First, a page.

For the non-teachers reading let me give you some vocabulary and some background. Those of you who are teachers please correct me if you have different experiences and if you've had the same stick around to give advice in the comments.
OK then. Teachers generally teach a number of sections (groups of students during one period of the school day) of one or more courses (different levels of a subject or different subjects) during the semester/year. Each course that one teaches is referred to as a "prep" and is something one prepares to teach. In most high schools some teachers may teach only one prep. For example, some teacher or teachers may only teach freshmen English or freshmen History. They may teach 3 to 5 sections depending on what sort of schedule the school runs (traditional or block) but they only have to prepare one lesson a day, one test for all students, etc.
Some teachers will teach several preps (French I and French II for example) and maybe that will mean two or three different, though related, courses. Most of the time schools try to keep three preps as the maximum goal. Four preps usually means a small department with a situation everyone hopes will be temporary. The more preps one has the more overhead work they have to do. That means more lesson plans, more different tests to write, more different projects to think up and assign, and on and on. In an ideal world (in my opinion) one would only assign three or more preps to very experienced teachers who had already taught some of those courses before. That would make it the least painful.
How many of you think that is how it works in practice? OK those of you with your hands up have never worked in K-12 education. Some times it works that way and when it does things usually go ok. But all too often the multiple preps go to the new teacher, fresh out of school because they lack the seniority to say "No!" It also happens a lot to computer teachers (and other specialties as well but I know the computer teacher bit best.) for reasons that are painfully true.
The reasons it happens are multiple. For the most part there are few real computer teachers in a given high school. Also computer courses tend to be singletons. That means that there are only enough students signing up for the course to offer one section as semester or maybe a year. So if you have five courses a semester and one section of each course the math works out to one teacher with five preps. (And an ulcer, sleep deprivation, and a real need for summers off - really!) It's a tough gig. Oh and by the way, if you don't have five different computer courses maybe you get to teach one or two of your preps for a completely different department. Can you say "context switches are memory intensive and occasionally difficult?" I knew you could.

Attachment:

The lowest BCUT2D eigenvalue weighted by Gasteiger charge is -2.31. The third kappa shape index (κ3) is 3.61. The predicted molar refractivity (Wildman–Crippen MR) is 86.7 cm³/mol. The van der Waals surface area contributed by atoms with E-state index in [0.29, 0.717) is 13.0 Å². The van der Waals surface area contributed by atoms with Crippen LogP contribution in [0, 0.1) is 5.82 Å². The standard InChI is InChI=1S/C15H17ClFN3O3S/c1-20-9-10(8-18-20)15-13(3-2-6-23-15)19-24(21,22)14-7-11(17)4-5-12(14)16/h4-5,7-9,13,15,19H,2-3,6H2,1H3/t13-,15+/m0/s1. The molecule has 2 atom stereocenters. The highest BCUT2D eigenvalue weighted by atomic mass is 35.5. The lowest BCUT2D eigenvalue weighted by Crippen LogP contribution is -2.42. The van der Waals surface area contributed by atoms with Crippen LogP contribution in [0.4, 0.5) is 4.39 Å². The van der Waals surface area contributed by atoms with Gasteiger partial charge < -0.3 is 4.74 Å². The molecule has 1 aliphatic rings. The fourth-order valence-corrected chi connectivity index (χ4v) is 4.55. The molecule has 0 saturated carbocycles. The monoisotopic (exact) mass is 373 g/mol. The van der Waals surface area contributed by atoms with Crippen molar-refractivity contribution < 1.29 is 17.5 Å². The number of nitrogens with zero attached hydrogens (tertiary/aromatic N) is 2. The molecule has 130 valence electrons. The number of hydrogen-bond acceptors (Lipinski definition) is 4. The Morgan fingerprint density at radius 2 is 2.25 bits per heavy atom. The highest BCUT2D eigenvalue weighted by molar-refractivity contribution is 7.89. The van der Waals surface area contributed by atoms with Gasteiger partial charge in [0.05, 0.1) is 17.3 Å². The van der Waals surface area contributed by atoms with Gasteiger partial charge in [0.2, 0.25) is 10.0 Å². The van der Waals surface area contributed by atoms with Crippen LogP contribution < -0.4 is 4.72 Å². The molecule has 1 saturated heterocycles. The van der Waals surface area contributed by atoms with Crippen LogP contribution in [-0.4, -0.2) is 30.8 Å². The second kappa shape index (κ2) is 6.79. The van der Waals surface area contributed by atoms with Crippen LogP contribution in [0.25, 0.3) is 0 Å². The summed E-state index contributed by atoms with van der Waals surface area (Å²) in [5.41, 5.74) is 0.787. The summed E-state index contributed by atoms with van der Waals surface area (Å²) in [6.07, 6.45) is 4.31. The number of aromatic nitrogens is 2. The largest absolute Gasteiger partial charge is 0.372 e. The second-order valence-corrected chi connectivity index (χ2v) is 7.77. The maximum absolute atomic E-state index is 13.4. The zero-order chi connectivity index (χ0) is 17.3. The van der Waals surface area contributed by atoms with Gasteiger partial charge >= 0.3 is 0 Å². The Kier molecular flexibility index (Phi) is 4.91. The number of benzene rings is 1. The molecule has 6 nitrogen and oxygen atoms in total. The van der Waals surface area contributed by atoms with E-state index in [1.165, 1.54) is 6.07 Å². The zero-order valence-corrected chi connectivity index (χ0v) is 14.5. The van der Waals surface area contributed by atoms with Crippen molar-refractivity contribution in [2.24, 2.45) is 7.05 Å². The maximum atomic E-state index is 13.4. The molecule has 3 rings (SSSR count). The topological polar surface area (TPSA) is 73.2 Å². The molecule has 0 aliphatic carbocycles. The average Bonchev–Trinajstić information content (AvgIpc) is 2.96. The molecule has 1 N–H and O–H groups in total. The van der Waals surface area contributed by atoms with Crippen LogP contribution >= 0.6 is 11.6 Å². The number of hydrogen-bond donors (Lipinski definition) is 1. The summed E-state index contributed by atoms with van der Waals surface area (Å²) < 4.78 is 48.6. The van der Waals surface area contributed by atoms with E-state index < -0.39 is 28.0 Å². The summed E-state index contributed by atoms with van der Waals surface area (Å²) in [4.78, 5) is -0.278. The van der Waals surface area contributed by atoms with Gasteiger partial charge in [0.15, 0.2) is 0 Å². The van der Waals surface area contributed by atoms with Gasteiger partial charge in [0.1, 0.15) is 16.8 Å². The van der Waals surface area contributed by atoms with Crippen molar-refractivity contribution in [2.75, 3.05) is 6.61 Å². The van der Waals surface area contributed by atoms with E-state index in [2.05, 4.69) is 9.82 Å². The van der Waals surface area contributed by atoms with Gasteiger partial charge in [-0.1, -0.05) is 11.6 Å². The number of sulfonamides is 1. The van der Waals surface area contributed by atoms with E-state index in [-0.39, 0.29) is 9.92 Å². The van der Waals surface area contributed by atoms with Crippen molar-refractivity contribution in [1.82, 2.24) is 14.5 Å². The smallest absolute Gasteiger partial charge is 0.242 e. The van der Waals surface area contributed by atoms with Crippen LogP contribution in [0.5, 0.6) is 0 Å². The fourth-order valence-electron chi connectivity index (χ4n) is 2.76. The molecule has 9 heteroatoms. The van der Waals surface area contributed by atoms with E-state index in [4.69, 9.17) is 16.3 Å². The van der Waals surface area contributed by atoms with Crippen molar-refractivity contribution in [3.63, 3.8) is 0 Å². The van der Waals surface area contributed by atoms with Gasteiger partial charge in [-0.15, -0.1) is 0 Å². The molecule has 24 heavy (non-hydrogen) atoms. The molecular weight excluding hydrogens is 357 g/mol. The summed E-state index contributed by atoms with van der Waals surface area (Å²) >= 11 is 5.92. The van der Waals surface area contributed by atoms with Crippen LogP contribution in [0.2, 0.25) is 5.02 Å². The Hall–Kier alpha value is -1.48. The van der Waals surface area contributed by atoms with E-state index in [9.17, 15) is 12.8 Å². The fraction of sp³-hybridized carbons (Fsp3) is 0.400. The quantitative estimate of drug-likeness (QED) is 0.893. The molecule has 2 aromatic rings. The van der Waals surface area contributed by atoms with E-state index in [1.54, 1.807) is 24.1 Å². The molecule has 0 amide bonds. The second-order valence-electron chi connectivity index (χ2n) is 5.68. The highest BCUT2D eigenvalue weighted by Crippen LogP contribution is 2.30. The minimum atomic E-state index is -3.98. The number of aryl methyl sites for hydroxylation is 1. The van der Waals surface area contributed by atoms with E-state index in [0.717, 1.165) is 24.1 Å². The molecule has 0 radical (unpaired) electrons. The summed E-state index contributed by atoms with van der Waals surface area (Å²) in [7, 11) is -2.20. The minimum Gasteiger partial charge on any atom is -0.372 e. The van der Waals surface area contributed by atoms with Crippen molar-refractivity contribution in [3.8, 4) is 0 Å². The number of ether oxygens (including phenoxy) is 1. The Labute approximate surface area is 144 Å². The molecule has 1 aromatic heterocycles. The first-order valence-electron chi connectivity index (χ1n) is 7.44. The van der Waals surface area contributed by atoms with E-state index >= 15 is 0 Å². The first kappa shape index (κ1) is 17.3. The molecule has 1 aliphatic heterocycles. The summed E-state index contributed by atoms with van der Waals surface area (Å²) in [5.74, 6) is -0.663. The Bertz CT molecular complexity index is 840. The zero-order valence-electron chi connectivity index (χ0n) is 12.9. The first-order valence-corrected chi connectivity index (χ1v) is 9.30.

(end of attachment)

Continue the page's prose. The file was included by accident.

But it is not just the teacher who pays a price here. The students pay a price as well. Chris Higgins recently wrote a bit about what he is going through on his blog. He's got five preps. He teaches Math as well as computer courses. He's a first year teacher. He cares deeply about doing a good job for his kids. I have the utmost respect for him. I've been there. Let's not talk about the year I worked part time in two elementary schools and had 12 preps. That didn't count because I only saw each section once a week. My time in high school was more like Higgy's for a while. I've run into a good number of teachers in similar situations though. It's not easy but he is doing all that is humanly possible to provide the best education he can. He's looking for advice from other teachers who have been there. Drop by his blog if you have suggestions for him or even if you just want to understand what he is doing and cheer him on.
How did I cope? Each semester I did the best I could on each course but I really focused hard on one or two. I felt bad about doing the minimum (though never below where I thought that minimum was) for a couple of the courses but really worked hard at developing the best curriculum, best examples, best presentations, and best assessment tools for one or two courses. With semester courses this is easier than with year long courses because at least you know you can focus on a different one the next semester. If I had one section of a course in semester one and a second section in semester two I prioritized my time there BTW. I kept good records. I did all my work on the computer so I could reuse it again and again.
The second semester I picked a different emphasis. I also started looking for summer opportunities to learn new material and new techniques. I was very fortunate to get to go to a week long workshop at Carnegie Mellon that not only taught me about teaching for the AP CS exam (content) but had sessions on teaching to female students to prevent them from getting turned off to computers. For someone without real teacher training (I was not an education major) that week was a life saver. In fact if you are a computer science teacher I highly recommend keeping an eye out for any high school computer science workshops at Carnegie Mellon. They are the best around. And they attract some of the best HS CS teachers in the world. Yes, I mean the world.